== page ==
General notions about the causes of obesity in the United States could be wrong, according to new analysis published in CA: Cancer Journal for Clinicians.
“Many factors have been suggested as causes. Fast food, time spent viewing television or looking at computer screens, increasing portion sizes, poverty and even supermarket availability are blamed,” Ruopeng An, PhD, kinesiology and community health professor at the University of Illinois, and conductor of the study stated in a news release. “As it turns out, some widely held beliefs about societal trends are unambiguously false; others require some qualifications.”
The researchers showed that while disparities exist among various groups, most economic, educational and ethnic groups have seen their obesity levels increase at similar rates over time.
Geography and the existence of regions with limited access to affordable, healthy food appear to have little bearing on the obesity trend in general, although they may be linked to differences between groups at any given point in time, An said.
“A common misbelief is that the obesity epidemic reflects increasing social disparities and that the largest weight gains are concentrated in groups identifiable by race, ethnicity, income, education or geography,” he said. “And it is true that if you look at the national data for any one point in time, it is not hard to figure out, for example, that the people with the lowest education tend to have the highest obesity rate. Everyone buys this argument. But what is less obvious is how surprisingly similar the obesity trend is for all groups.”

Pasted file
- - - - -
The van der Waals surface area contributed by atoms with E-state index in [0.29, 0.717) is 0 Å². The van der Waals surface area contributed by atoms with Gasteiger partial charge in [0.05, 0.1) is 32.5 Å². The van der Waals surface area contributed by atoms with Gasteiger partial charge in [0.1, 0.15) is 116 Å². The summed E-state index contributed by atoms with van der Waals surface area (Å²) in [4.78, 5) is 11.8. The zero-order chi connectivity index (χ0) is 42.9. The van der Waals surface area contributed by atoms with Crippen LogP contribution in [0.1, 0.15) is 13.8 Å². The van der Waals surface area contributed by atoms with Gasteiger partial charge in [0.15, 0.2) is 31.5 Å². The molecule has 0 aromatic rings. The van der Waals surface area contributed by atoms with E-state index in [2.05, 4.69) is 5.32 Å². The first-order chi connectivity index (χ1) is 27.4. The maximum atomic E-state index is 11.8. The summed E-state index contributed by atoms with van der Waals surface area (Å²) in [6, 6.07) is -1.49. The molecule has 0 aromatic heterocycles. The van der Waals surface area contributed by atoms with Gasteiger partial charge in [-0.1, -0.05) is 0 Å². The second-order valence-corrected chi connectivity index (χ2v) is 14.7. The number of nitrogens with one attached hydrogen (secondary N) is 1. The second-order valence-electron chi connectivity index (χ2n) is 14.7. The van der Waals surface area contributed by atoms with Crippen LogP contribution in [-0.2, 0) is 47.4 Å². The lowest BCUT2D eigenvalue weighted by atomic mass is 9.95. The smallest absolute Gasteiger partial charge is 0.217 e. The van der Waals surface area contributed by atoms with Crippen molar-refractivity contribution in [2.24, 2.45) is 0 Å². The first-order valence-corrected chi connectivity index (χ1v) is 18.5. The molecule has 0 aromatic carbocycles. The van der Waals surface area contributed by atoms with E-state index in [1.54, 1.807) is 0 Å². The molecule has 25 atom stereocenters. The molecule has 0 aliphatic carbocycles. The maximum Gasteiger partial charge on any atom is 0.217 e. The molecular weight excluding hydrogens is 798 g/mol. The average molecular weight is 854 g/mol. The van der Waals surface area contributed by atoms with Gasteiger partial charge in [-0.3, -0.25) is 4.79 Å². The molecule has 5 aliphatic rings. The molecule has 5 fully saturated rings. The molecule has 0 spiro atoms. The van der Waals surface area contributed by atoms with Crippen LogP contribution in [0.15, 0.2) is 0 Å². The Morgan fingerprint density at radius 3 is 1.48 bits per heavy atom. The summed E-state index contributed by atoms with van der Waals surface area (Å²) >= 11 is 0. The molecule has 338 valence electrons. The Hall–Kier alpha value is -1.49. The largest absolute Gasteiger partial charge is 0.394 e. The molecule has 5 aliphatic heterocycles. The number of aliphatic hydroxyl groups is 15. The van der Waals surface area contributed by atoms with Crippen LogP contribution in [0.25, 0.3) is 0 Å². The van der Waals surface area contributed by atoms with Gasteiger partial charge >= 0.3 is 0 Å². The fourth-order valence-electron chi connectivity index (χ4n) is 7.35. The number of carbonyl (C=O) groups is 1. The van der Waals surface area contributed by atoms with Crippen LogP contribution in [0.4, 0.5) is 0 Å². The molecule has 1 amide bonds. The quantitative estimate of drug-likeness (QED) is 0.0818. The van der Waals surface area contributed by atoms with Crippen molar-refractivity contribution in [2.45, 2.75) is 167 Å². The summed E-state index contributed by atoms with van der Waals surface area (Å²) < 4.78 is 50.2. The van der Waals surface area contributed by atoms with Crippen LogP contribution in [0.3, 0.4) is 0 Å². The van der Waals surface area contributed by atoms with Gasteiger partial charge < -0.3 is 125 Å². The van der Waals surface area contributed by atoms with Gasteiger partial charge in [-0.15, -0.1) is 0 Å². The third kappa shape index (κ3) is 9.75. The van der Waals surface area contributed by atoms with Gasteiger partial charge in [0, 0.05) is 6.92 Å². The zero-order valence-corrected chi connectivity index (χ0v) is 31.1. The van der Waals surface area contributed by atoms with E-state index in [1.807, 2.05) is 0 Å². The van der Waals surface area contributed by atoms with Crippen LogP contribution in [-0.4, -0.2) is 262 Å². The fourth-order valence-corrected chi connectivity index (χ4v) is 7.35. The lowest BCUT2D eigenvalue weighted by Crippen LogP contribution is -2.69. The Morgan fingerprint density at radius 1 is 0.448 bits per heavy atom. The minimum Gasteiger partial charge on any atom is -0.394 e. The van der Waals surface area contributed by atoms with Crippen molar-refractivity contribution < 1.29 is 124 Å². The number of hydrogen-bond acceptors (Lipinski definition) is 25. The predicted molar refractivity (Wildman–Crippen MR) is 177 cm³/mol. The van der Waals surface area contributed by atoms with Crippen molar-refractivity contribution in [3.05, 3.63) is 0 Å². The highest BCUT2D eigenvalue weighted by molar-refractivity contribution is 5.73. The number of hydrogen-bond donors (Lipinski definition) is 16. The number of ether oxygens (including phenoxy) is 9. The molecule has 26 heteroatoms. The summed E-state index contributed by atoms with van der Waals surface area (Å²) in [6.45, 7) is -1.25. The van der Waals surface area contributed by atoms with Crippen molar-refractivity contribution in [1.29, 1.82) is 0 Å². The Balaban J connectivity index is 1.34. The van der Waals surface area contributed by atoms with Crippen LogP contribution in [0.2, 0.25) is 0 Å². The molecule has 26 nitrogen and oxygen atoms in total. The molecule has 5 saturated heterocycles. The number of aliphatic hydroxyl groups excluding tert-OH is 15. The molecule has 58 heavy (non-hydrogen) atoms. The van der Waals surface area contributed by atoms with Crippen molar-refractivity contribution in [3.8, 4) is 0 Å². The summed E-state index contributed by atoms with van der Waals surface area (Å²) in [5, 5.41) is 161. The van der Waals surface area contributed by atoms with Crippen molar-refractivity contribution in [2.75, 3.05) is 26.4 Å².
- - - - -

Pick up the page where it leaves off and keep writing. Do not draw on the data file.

A look at graphs of obesity over time offers a more universal view of what is going on, An said. Obesity is higher for blacks than for whites, but both groups are getting heavier at almost the same rate over time. The same disparity is seen in people who never finished high school vs. college graduates or people with lower vs. higher incomes, An said.
“The gap between groups is secondary to the increase that all groups experience over time,” he said. “So a reversal of the obesity epidemic would need universal intuitions rather than a focus on certain groups.”
For more information:
An R. CA Cancer J Clin. 2014:doi:10.3322/caac.21237
Disclosure: Funding provided by the National Institutes of Health and RAND internal funds. The authors report no conflicts of interest.